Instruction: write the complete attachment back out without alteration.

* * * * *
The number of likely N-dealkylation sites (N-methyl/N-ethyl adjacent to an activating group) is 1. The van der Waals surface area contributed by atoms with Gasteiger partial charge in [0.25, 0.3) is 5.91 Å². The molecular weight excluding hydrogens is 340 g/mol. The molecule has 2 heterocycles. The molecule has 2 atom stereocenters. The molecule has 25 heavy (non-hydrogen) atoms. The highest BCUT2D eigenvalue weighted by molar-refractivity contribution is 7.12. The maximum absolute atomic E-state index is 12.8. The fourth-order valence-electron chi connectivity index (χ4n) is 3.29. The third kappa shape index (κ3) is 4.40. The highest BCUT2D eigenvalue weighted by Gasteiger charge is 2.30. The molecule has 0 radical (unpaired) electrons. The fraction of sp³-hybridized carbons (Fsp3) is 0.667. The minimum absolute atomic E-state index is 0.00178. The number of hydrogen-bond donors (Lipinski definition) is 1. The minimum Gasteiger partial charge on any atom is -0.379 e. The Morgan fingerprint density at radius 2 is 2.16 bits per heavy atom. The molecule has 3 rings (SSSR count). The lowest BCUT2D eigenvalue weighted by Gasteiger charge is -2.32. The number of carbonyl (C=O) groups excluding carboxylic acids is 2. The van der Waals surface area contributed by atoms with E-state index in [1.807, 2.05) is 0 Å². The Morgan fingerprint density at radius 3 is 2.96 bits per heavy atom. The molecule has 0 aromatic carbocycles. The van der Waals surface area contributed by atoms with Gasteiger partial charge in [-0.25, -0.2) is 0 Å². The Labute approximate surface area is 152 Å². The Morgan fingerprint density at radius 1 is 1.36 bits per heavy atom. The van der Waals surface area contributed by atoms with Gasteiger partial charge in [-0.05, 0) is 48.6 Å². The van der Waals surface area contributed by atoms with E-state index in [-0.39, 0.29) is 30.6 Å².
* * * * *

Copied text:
The number of likely N-dealkylation sites (N-methyl/N-ethyl adjacent to an activating group) is 1. The van der Waals surface area contributed by atoms with Gasteiger partial charge in [0.25, 0.3) is 5.91 Å². The molecular weight excluding hydrogens is 340 g/mol. The molecule has 2 heterocycles. The molecule has 2 atom stereocenters. The molecule has 25 heavy (non-hydrogen) atoms. The highest BCUT2D eigenvalue weighted by molar-refractivity contribution is 7.12. The maximum absolute atomic E-state index is 12.8. The fourth-order valence-electron chi connectivity index (χ4n) is 3.29. The third kappa shape index (κ3) is 4.40. The highest BCUT2D eigenvalue weighted by Gasteiger charge is 2.30. The molecule has 0 radical (unpaired) electrons. The fraction of sp³-hybridized carbons (Fsp3) is 0.667. The minimum absolute atomic E-state index is 0.00178. The number of hydrogen-bond donors (Lipinski definition) is 1. The minimum Gasteiger partial charge on any atom is -0.379 e. The Morgan fingerprint density at radius 2 is 2.16 bits per heavy atom. The molecule has 3 rings (SSSR count). The lowest BCUT2D eigenvalue weighted by Gasteiger charge is -2.32. The number of carbonyl (C=O) groups excluding carboxylic acids is 2. The van der Waals surface area contributed by atoms with E-state index in [1.807, 2.05) is 0 Å². The Morgan fingerprint density at radius 3 is 2.96 bits per heavy atom. The molecule has 0 aromatic carbocycles. The van der Waals surface area contributed by atoms with Gasteiger partial charge in [-0.25, -0.2) is 0 Å². The Labute approximate surface area is 152 Å². The Morgan fingerprint density at radius 1 is 1.36 bits per heavy atom. The van der Waals surface area contributed by atoms with Gasteiger partial charge in [-0.05, 0) is 48.6 Å². The van der Waals surface area contributed by atoms with E-state index in [-0.39, 0.29) is 30.6 Å².